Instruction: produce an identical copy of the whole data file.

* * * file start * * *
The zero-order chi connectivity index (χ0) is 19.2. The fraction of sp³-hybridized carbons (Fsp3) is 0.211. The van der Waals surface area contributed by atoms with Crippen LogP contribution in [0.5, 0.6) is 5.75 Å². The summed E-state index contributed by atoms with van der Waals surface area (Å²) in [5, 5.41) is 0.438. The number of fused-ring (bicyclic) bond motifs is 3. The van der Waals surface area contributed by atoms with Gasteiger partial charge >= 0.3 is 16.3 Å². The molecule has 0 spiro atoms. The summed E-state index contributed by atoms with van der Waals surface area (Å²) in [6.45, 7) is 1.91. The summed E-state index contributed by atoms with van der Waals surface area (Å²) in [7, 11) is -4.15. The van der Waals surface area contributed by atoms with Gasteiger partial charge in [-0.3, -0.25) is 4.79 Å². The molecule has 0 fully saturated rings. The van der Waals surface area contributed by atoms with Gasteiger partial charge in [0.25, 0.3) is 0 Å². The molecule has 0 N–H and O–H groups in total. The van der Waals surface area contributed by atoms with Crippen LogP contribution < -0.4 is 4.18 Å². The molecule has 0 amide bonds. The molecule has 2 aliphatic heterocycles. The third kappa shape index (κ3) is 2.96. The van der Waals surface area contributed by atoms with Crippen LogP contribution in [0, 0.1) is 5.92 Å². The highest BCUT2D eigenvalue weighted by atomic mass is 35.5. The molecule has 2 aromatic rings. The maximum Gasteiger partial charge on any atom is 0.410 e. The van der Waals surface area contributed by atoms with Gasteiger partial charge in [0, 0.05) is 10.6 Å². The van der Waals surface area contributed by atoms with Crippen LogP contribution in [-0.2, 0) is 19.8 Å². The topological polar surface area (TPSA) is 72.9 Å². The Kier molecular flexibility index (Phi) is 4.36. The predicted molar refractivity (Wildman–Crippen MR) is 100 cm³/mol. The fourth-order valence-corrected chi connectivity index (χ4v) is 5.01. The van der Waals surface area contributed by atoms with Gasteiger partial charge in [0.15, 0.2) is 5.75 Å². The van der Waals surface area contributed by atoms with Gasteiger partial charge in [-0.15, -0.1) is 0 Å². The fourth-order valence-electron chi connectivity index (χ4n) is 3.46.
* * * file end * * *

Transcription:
The zero-order chi connectivity index (χ0) is 19.2. The fraction of sp³-hybridized carbons (Fsp3) is 0.211. The van der Waals surface area contributed by atoms with Crippen LogP contribution in [0.5, 0.6) is 5.75 Å². The summed E-state index contributed by atoms with van der Waals surface area (Å²) in [5, 5.41) is 0.438. The number of fused-ring (bicyclic) bond motifs is 3. The van der Waals surface area contributed by atoms with Gasteiger partial charge >= 0.3 is 16.3 Å². The molecule has 0 spiro atoms. The summed E-state index contributed by atoms with van der Waals surface area (Å²) in [6.45, 7) is 1.91. The summed E-state index contributed by atoms with van der Waals surface area (Å²) in [7, 11) is -4.15. The van der Waals surface area contributed by atoms with Gasteiger partial charge in [-0.3, -0.25) is 4.79 Å². The molecule has 0 fully saturated rings. The van der Waals surface area contributed by atoms with Gasteiger partial charge in [0.25, 0.3) is 0 Å². The molecule has 0 N–H and O–H groups in total. The van der Waals surface area contributed by atoms with Crippen LogP contribution < -0.4 is 4.18 Å². The molecule has 0 amide bonds. The molecule has 2 aliphatic heterocycles. The third kappa shape index (κ3) is 2.96. The van der Waals surface area contributed by atoms with Crippen LogP contribution in [0, 0.1) is 5.92 Å². The highest BCUT2D eigenvalue weighted by atomic mass is 35.5. The molecule has 2 aromatic rings. The maximum Gasteiger partial charge on any atom is 0.410 e. The van der Waals surface area contributed by atoms with Gasteiger partial charge in [0, 0.05) is 10.6 Å². The van der Waals surface area contributed by atoms with Crippen LogP contribution in [-0.2, 0) is 19.8 Å². The topological polar surface area (TPSA) is 72.9 Å². The Kier molecular flexibility index (Phi) is 4.36. The predicted molar refractivity (Wildman–Crippen MR) is 100 cm³/mol. The fourth-order valence-corrected chi connectivity index (χ4v) is 5.01. The van der Waals surface area contributed by atoms with Gasteiger partial charge in [0.15, 0.2) is 5.75 Å². The van der Waals surface area contributed by atoms with Gasteiger partial charge in [-0.15, -0.1) is 0 Å². The fourth-order valence-electron chi connectivity index (χ4n) is 3.46.